The scope of the Criminal Property Confiscation Act 2000 (WA) is broad. All property owned by a person declared a drug trafficker is liable to be confiscated. This includes a beneficial interest in a deceased estate, even where the property of the deceased was acquired legally.Read More
Criminal Property Confiscation Act 2000
Overview and FAQ
…the Criminal Property Confiscation Act 2000 (WA) is an Act that lacks coherence and, for that reason, is drafted unsatisfactorily. These are powerful reasons to conclude that the disputed question of construction of section 7 of the Act should be resolved by preferring the construction adopted by the majority in the Court of Appeal in this matter that limits the cases in which there is … confiscation of property.
There are five very different streams that run through the Criminal Property Confiscation Act 2000 (CPCA). They provide for confiscation in different but often overlapping scenarios.
The CPCA was introduced in the run up to a state election as part of a 'tough on crime' campaign. Many of the underlying polices are undoubtedly harsh. The problems identified by Justice Hayne above are largely the result of the speed at which the CPCA was drafted. This complicates litigation under the Act.
Judges seldom have discretion to consider what may be fair and just in the circumstances. If the property is found to satisfy certain criteria it will be confiscated. The process is entirely civil and nobody need be charged or convicted for confiscation to occur. The onus of proof is usually on the owner of the property or interest.
There are five streams to the Criminal Property Confiscation Act 2000. I briefly explain them below.
This stream is concerned with property that has been used in connection with an offence, or property on which an offence was committed (crime-used) and what can colloquially be described as ‘profits’ of crime (crime-derived). Each is very broadly defined. Property can become crime-used even before a crime has been committed. Property can be frozen (and confiscated) even if no one has ever been charged with a criminal offence.
It is vitally important to object to confiscation within 28 days of becoming aware of a freezing notice under this stream – or else the property will be irreversibly confiscated. It is also important to define the issues in this type of litigation early, as the onus is on the owner of property to prove a negative. The owner needs to know what negative they must prove with precision at the outset. This stream can be used against an owner of property who was not the one committing the crime. The owner will bear the onus of proving their innocence in the sense of lack of awareness of the crime.
The name is misleading; a person can satisfy the definition of drug trafficker without ever selling or trafficking in drugs. This is the only stream of the CPCA that is concerned with whether someone has been convicted. Most commonly it applies to anyone who is convicted of possessing more than the prescribed quantity of a prohibited drug with intent to sell or supply it (contrary to s 6(1) Misuse of Drugs Act 1981), or of cultivating more than 20 cannabis plants (contrary to s 7(1) Misuse of Drugs Act). The prescribed quantity varies for different prohibited drugs. It is 28 grams (an ounce) for a number of common drugs such as cocaine, methylamphetamine, MDA and MDMA. Someone can also be declared a drug trafficker on their third serious drug offence conviction in 10 years.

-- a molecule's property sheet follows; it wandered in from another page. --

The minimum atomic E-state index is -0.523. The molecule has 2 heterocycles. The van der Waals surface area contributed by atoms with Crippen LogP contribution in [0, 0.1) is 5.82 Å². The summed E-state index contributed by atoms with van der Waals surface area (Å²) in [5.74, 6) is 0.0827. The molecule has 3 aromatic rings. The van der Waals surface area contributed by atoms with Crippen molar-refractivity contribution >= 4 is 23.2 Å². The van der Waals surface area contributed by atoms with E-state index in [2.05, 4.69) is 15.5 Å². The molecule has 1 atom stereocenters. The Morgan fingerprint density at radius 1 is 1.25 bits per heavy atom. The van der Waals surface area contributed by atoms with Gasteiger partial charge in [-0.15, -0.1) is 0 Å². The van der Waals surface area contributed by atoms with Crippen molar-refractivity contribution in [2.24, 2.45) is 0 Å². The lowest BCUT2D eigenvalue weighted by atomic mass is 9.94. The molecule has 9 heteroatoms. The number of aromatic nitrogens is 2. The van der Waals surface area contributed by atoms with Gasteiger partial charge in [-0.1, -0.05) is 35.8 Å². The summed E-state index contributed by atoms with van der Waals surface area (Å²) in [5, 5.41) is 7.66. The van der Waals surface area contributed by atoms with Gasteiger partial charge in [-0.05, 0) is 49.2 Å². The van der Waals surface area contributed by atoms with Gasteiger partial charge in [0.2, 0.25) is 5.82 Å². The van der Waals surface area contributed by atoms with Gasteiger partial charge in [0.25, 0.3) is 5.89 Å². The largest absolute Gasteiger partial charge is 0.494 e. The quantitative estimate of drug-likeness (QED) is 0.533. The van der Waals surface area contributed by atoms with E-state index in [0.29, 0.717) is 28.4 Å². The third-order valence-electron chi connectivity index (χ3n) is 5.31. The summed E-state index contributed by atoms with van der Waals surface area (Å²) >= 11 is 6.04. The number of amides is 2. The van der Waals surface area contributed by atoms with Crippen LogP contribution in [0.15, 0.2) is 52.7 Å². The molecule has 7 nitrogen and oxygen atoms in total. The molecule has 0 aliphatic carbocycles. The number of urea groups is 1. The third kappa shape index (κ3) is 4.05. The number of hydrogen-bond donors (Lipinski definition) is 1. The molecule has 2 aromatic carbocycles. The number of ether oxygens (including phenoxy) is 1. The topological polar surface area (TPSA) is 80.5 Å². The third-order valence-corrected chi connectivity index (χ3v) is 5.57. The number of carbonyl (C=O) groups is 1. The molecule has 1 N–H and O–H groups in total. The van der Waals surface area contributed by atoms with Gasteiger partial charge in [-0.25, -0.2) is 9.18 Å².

When a person is declared a drug trafficker all property they own, all property they control, and all property that they have ever given away automatically vests in the State. The DPP will usually apply to an appropriate Court (the Supreme Court in the case of land) for a specific declaration that specific property has vested in the State. Property that has no connection whatsoever with any crime (such as an inheritance) will still be confiscated if owned by the offender at the time of their sentencing.
Conceptually, Unexplained Wealth (or UEW) is quite simple. The devil is in the detail. The onus is on the individual to show that their wealth is lawfully acquired. The State does not so much as allege a crime.
This stream has been dormant since 2011. In July 2018 the Corruption and Crime Commission (CCC) was given the power to investigate and litigate Unexplained Wealth under the Criminal Property Confiscation Act (WA). The CCC has been scoping targets since at least August 2017.
Criminal Benefits Declaration
This stream is perhaps most naturally used with fraud and fraud like offences, but is not expressly limited to any category of offence. There is no need for a conviction. If the Court is satisfied that a person has obtained a benefit or advantage as a result of the commission of a crime it can declare the value of the benefit. The amount becomes a judgment debt enforceable by the State using the usual methods, but also enforceable via the powers (such as freezing orders) under the CPCA.